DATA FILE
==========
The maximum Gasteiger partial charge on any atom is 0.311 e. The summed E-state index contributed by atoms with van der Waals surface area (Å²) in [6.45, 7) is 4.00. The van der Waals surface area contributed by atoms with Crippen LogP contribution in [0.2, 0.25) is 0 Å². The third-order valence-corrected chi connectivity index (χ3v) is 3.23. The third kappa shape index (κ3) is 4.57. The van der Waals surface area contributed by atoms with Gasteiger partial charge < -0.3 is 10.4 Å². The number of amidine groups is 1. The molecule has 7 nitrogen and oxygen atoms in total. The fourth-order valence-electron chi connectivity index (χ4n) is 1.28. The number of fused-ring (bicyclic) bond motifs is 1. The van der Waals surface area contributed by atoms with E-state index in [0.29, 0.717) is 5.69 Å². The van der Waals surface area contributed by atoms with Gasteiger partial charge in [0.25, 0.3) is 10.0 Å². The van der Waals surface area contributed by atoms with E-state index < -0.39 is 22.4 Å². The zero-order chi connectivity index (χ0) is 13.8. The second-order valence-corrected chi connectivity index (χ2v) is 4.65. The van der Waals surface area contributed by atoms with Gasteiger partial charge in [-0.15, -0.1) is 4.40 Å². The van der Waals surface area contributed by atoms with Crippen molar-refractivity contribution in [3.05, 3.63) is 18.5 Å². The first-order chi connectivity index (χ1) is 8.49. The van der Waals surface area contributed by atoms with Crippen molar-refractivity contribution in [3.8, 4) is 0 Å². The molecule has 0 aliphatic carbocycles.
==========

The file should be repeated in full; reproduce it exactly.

The maximum Gasteiger partial charge on any atom is 0.311 e. The summed E-state index contributed by atoms with van der Waals surface area (Å²) in [6.45, 7) is 4.00. The van der Waals surface area contributed by atoms with Crippen LogP contribution in [0.2, 0.25) is 0 Å². The third-order valence-corrected chi connectivity index (χ3v) is 3.23. The third kappa shape index (κ3) is 4.57. The van der Waals surface area contributed by atoms with Gasteiger partial charge < -0.3 is 10.4 Å². The number of amidine groups is 1. The molecule has 7 nitrogen and oxygen atoms in total. The fourth-order valence-electron chi connectivity index (χ4n) is 1.28. The number of fused-ring (bicyclic) bond motifs is 1. The van der Waals surface area contributed by atoms with E-state index in [0.29, 0.717) is 5.69 Å². The van der Waals surface area contributed by atoms with Gasteiger partial charge in [0.25, 0.3) is 10.0 Å². The van der Waals surface area contributed by atoms with E-state index < -0.39 is 22.4 Å². The zero-order chi connectivity index (χ0) is 13.8. The second-order valence-corrected chi connectivity index (χ2v) is 4.65. The van der Waals surface area contributed by atoms with Gasteiger partial charge in [-0.15, -0.1) is 4.40 Å². The van der Waals surface area contributed by atoms with Crippen molar-refractivity contribution in [3.05, 3.63) is 18.5 Å². The first-order chi connectivity index (χ1) is 8.49. The van der Waals surface area contributed by atoms with Crippen molar-refractivity contribution in [3.8, 4) is 0 Å². The molecule has 0 aliphatic carbocycles.